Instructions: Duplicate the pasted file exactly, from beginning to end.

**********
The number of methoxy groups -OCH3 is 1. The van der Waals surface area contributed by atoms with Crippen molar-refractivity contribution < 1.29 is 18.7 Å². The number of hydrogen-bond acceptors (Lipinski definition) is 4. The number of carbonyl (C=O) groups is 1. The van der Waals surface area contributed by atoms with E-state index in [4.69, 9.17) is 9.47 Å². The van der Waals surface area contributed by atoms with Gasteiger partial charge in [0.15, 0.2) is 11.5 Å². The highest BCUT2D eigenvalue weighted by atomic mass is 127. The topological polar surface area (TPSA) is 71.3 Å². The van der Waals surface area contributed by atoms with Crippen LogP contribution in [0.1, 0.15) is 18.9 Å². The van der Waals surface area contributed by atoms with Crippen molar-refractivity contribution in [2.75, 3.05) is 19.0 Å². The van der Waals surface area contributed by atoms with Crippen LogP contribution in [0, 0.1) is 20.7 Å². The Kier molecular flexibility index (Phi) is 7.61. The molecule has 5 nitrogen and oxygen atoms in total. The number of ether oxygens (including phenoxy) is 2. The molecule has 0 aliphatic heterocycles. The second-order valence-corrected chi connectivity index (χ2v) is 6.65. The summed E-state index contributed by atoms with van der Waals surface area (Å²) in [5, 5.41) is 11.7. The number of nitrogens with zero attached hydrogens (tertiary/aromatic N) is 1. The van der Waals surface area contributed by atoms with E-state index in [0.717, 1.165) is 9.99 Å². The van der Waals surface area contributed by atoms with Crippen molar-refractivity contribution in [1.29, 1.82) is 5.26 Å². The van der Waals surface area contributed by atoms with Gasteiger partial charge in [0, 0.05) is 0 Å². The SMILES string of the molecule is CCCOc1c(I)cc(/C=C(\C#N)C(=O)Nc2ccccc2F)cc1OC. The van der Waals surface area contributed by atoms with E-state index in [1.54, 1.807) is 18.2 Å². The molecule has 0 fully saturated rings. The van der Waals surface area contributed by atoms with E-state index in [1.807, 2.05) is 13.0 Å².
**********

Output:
The number of methoxy groups -OCH3 is 1. The van der Waals surface area contributed by atoms with Crippen molar-refractivity contribution < 1.29 is 18.7 Å². The number of hydrogen-bond acceptors (Lipinski definition) is 4. The number of carbonyl (C=O) groups is 1. The van der Waals surface area contributed by atoms with E-state index in [4.69, 9.17) is 9.47 Å². The van der Waals surface area contributed by atoms with Gasteiger partial charge in [0.15, 0.2) is 11.5 Å². The highest BCUT2D eigenvalue weighted by atomic mass is 127. The topological polar surface area (TPSA) is 71.3 Å². The van der Waals surface area contributed by atoms with Crippen LogP contribution in [0.1, 0.15) is 18.9 Å². The van der Waals surface area contributed by atoms with Crippen molar-refractivity contribution in [2.75, 3.05) is 19.0 Å². The van der Waals surface area contributed by atoms with Crippen LogP contribution in [0, 0.1) is 20.7 Å². The Kier molecular flexibility index (Phi) is 7.61. The molecule has 5 nitrogen and oxygen atoms in total. The number of ether oxygens (including phenoxy) is 2. The molecule has 0 aliphatic heterocycles. The second-order valence-corrected chi connectivity index (χ2v) is 6.65. The summed E-state index contributed by atoms with van der Waals surface area (Å²) in [5, 5.41) is 11.7. The number of nitrogens with zero attached hydrogens (tertiary/aromatic N) is 1. The van der Waals surface area contributed by atoms with E-state index in [0.717, 1.165) is 9.99 Å². The van der Waals surface area contributed by atoms with Crippen molar-refractivity contribution in [1.29, 1.82) is 5.26 Å². The van der Waals surface area contributed by atoms with Gasteiger partial charge in [0, 0.05) is 0 Å². The SMILES string of the molecule is CCCOc1c(I)cc(/C=C(\C#N)C(=O)Nc2ccccc2F)cc1OC. The van der Waals surface area contributed by atoms with E-state index in [1.54, 1.807) is 18.2 Å². The molecule has 0 fully saturated rings. The van der Waals surface area contributed by atoms with E-state index in [1.807, 2.05) is 13.0 Å².